Note to readers:

I wrote this short true story, which was one of my many Alzheimer’s “the elephant is standing in the room” moments in the past few years. Before hindsight, I never even considered Alzheimer’s a possibility because I incorrectly thought I was too “young” age (56) and that I was being told it was something else health related by health professionals.

If you or someone you love is having cognitive events more than just a “senior moment” or brain fart, please go get a check up.

God bless!


Sunday, August 16, 2009

Alzheimer’s Diary

Alzheimer’s Diary Note: from Friday 6/12/2009

The bad part of waking today:

I woke up crying this morning at 4:30 AM with a cluster headache with naseau (as my brother Brian calls it; or a migraine (as my dear next-door neighbor and friend Sheryl calls it ). I just call it one big pain in the head!! Well, I prayed not to let me have the nausea. I hate throwing up. But no matter what kind of headache you call it; they are terrible.

The good part of waking today:

I woke up reflecting on the wonderful dinner last night. Our church’s associate Pastor Pieter DeVlugt and his wonderful wife Noreen took us to dinner last night after hearing of my AD diagnosis and because they would be leaving for vacation in a few days. We enjoyed so much their company and the laughter of shared stories going back and forth. I remember especially when they prayed for us, before we took off in our separate cars. I couldn’t take my eyes off their faces that night, so thankful to God for the love we all felt.

But as I lay in bed today I remembered that when we ended those ongoing parting see you when you get back’s, my eyes finally rested on Tim’s face as we continued those long goodbyes that don’t end because you keep finding more things to say and hugs and more “see you on Sunday” wishes. I just couldn’t stop looking at their faces and finally my eyes rested locked solely on Tim’s face alone. He looked so handsome and tall. I remembered how much I loved his always smiling face and his height when we first met. I loved his height cause it made me feel so small and protected! But this morning as I woke up, I found myself surprisingly crying as I pondered all of the wonderful time last night. And I just couldn’t understand it; or stop those silent quiet tears skiing down my cheek. At first I thought I must be sad about the Alzheimer’s and those lost brain parts in my damaged brain lobes the neurologist says are causing dysfunction. But I don’t think my brain was listening to my heart at all!!! Cause as I wiped away the sleep’s obviously uninformed-brain-fogged-you-don’t-really-know-what’s-going-on-in-my-heart-tears, I realized I wasn’t sad at all!!! I was crying silent tears of joy and thankfulness as I feel so loved and grateful for God and every loved one in my life!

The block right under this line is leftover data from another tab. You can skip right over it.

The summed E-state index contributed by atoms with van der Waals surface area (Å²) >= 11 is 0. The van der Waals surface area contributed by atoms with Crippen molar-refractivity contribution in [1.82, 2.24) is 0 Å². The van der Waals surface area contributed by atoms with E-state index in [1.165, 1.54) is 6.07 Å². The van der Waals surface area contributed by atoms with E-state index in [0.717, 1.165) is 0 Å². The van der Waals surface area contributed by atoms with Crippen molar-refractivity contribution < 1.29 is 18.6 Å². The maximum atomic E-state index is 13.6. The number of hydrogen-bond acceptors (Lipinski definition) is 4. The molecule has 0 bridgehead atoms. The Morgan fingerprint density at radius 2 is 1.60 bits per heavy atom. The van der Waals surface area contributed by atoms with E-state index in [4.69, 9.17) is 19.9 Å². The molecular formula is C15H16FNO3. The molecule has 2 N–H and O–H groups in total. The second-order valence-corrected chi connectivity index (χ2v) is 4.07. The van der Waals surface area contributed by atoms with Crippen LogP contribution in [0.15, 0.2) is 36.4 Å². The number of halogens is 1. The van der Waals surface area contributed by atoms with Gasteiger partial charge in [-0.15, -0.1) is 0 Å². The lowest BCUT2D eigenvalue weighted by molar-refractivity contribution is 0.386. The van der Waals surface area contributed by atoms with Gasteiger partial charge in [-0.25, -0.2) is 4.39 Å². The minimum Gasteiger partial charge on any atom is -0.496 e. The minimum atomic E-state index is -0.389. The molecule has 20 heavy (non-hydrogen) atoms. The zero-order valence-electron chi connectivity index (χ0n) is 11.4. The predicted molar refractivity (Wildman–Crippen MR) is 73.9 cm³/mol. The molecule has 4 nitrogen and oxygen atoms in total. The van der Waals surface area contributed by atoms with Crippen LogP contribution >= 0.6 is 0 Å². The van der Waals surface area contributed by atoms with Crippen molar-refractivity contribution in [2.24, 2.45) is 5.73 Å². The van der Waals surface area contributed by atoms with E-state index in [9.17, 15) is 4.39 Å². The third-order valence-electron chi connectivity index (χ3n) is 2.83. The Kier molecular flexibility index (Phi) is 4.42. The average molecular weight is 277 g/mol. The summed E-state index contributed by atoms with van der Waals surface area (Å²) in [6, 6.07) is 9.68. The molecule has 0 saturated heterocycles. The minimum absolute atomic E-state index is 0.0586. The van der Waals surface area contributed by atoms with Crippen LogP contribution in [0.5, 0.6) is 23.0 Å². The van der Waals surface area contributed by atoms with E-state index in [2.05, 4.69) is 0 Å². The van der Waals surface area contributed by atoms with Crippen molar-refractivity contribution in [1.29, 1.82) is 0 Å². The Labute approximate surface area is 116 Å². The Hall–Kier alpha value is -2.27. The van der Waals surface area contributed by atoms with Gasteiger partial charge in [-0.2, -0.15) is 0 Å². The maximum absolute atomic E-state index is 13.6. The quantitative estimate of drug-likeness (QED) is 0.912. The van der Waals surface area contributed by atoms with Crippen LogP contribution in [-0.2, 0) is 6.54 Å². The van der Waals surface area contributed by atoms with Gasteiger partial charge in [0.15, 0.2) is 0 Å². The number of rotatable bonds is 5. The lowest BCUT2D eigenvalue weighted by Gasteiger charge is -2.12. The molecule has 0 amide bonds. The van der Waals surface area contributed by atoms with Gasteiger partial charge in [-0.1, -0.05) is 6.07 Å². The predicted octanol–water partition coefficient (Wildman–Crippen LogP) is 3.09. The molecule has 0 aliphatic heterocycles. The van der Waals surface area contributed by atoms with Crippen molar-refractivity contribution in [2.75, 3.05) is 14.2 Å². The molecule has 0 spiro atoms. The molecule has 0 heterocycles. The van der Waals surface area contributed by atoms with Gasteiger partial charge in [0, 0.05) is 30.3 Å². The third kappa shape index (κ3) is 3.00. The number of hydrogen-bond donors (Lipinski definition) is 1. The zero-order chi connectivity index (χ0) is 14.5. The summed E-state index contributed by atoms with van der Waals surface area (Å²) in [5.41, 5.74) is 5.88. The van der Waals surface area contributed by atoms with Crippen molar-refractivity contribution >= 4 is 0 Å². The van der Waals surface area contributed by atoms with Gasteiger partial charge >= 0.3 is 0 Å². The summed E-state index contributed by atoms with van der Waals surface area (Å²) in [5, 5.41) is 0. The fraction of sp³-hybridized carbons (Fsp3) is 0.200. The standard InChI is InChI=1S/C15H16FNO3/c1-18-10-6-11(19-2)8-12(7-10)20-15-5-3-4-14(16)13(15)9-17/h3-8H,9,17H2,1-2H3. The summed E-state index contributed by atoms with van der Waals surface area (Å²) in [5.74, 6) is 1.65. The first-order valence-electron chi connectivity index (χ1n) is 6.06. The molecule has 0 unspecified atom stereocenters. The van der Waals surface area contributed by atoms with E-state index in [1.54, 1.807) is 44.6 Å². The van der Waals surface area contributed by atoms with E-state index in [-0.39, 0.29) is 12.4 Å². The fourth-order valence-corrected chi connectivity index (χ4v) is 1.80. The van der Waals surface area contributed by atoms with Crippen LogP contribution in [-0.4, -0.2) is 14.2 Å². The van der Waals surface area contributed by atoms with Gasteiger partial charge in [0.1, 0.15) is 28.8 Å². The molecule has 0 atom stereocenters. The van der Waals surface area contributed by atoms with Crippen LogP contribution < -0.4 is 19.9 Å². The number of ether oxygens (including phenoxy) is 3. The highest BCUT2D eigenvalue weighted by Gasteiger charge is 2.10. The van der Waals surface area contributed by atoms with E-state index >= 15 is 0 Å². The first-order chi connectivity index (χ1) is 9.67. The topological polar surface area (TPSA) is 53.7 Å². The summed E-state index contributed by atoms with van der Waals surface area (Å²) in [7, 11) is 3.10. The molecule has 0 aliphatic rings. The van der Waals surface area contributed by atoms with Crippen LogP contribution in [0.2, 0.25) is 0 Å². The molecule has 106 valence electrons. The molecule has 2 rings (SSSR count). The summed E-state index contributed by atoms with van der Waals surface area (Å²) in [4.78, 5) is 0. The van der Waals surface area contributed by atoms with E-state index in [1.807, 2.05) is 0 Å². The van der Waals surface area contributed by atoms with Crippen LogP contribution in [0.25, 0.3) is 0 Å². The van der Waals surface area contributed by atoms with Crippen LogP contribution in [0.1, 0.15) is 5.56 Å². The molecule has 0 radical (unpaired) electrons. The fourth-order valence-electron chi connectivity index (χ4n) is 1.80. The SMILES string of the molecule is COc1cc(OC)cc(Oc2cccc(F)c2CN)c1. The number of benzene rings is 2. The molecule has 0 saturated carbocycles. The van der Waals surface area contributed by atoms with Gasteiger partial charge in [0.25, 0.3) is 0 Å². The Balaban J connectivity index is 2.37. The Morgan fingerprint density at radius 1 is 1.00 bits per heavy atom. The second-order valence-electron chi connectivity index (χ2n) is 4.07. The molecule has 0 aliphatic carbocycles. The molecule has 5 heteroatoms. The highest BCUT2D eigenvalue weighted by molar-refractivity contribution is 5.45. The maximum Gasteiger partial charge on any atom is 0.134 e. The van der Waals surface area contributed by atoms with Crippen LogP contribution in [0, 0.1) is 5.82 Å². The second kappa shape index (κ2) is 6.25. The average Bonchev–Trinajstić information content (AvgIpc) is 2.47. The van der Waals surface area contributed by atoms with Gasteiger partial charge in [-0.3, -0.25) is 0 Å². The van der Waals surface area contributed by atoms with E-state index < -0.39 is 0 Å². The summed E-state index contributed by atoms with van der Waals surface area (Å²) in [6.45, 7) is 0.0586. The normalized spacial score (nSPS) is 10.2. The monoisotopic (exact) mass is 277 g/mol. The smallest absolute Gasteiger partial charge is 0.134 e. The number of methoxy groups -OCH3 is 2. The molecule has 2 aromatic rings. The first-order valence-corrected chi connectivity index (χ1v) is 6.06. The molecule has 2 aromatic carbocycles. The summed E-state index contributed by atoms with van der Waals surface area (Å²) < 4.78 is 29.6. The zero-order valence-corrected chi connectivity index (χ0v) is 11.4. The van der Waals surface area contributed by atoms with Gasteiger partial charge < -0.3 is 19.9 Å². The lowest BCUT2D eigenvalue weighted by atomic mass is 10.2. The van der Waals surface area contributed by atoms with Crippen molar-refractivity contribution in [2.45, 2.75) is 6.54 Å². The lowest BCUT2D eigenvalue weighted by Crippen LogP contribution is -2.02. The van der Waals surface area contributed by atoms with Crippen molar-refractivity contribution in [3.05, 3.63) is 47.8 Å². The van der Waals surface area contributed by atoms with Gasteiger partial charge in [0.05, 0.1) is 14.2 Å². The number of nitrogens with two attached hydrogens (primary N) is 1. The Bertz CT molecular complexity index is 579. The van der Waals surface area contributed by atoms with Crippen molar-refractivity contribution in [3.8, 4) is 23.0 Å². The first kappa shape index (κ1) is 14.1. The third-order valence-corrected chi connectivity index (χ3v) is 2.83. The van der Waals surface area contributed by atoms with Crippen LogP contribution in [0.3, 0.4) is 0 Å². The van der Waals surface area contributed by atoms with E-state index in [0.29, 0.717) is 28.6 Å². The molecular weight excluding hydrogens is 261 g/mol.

And I wish everyone could know what it feels like to be loved this much by God, family and friends. I am so truly blessed!!.

Hugs, Patrice

Friday, August 14, 2009

Early onset Alzheimers

Wife 56 with Alzheimers!

Well folks, I am going to give this a try! !

I will start with a little background about my wife and I. We have been happily married for 15 years. This was a second time around for both of us, and as the old song goes: “ Love is lovelier, the second time around, just as wonderful, with both feet on the ground”! This song was very true in our lives and hearts then and even up to now! At the time of our marriage, my wife’s daughter Thalia , was 19 years old; and my daughter Brittany was 3, with sons Adam 6 and Nick 9. You may have figured out that there is an age difference between us, as my wife is 9 years older than I; which really works for us cause I was looking for someone mature and grounded. And as my wife was looking for the same, she confessed she considered me as her own “modern day Jimmy Stuart”; even stealing a famous beloved line in the Stuart film “It’s a Wonderful Life”; where Jimmy Stuart’s Dad in the film tells him (and my wife told me also) “Son, you were just born old”.